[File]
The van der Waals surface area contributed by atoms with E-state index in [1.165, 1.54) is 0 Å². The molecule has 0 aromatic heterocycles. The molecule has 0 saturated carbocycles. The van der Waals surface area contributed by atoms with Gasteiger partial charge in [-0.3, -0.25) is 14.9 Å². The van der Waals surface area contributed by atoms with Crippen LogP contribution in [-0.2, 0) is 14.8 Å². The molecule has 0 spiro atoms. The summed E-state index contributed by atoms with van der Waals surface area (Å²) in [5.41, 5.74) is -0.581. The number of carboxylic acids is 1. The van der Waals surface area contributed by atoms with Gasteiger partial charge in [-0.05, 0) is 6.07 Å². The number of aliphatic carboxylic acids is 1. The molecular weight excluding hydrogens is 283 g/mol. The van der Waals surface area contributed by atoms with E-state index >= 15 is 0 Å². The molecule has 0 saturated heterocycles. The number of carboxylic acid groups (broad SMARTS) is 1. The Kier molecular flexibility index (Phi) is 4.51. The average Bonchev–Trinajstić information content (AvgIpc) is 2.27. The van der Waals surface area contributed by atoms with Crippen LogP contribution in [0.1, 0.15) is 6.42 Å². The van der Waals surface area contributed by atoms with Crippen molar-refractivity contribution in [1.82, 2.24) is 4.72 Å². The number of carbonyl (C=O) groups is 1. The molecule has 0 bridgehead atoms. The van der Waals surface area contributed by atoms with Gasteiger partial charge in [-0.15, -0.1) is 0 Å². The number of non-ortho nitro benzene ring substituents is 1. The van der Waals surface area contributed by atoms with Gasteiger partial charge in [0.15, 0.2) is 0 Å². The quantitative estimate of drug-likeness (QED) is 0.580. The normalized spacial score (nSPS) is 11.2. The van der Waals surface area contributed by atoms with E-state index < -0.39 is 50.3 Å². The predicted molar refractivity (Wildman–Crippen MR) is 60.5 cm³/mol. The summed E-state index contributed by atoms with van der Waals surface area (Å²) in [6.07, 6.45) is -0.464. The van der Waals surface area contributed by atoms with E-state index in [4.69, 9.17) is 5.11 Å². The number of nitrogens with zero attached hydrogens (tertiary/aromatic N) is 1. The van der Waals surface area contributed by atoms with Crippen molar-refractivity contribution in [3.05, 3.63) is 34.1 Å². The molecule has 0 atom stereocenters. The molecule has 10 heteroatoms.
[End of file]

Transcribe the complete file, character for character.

The van der Waals surface area contributed by atoms with E-state index in [1.165, 1.54) is 0 Å². The molecule has 0 aromatic heterocycles. The molecule has 0 saturated carbocycles. The van der Waals surface area contributed by atoms with Gasteiger partial charge in [-0.3, -0.25) is 14.9 Å². The van der Waals surface area contributed by atoms with Crippen LogP contribution in [-0.2, 0) is 14.8 Å². The molecule has 0 spiro atoms. The summed E-state index contributed by atoms with van der Waals surface area (Å²) in [5.41, 5.74) is -0.581. The number of carboxylic acids is 1. The van der Waals surface area contributed by atoms with Gasteiger partial charge in [-0.05, 0) is 6.07 Å². The number of aliphatic carboxylic acids is 1. The molecular weight excluding hydrogens is 283 g/mol. The van der Waals surface area contributed by atoms with E-state index >= 15 is 0 Å². The molecule has 0 saturated heterocycles. The number of carboxylic acid groups (broad SMARTS) is 1. The Kier molecular flexibility index (Phi) is 4.51. The average Bonchev–Trinajstić information content (AvgIpc) is 2.27. The van der Waals surface area contributed by atoms with Crippen LogP contribution in [0.1, 0.15) is 6.42 Å². The van der Waals surface area contributed by atoms with Crippen molar-refractivity contribution in [1.82, 2.24) is 4.72 Å². The number of carbonyl (C=O) groups is 1. The molecule has 0 bridgehead atoms. The van der Waals surface area contributed by atoms with Gasteiger partial charge in [-0.15, -0.1) is 0 Å². The number of non-ortho nitro benzene ring substituents is 1. The van der Waals surface area contributed by atoms with Gasteiger partial charge in [0.15, 0.2) is 0 Å². The quantitative estimate of drug-likeness (QED) is 0.580. The normalized spacial score (nSPS) is 11.2. The van der Waals surface area contributed by atoms with E-state index < -0.39 is 50.3 Å². The predicted molar refractivity (Wildman–Crippen MR) is 60.5 cm³/mol. The summed E-state index contributed by atoms with van der Waals surface area (Å²) in [6.07, 6.45) is -0.464. The van der Waals surface area contributed by atoms with E-state index in [4.69, 9.17) is 5.11 Å². The number of nitrogens with zero attached hydrogens (tertiary/aromatic N) is 1. The van der Waals surface area contributed by atoms with Crippen molar-refractivity contribution in [3.05, 3.63) is 34.1 Å². The molecule has 0 atom stereocenters. The molecule has 10 heteroatoms.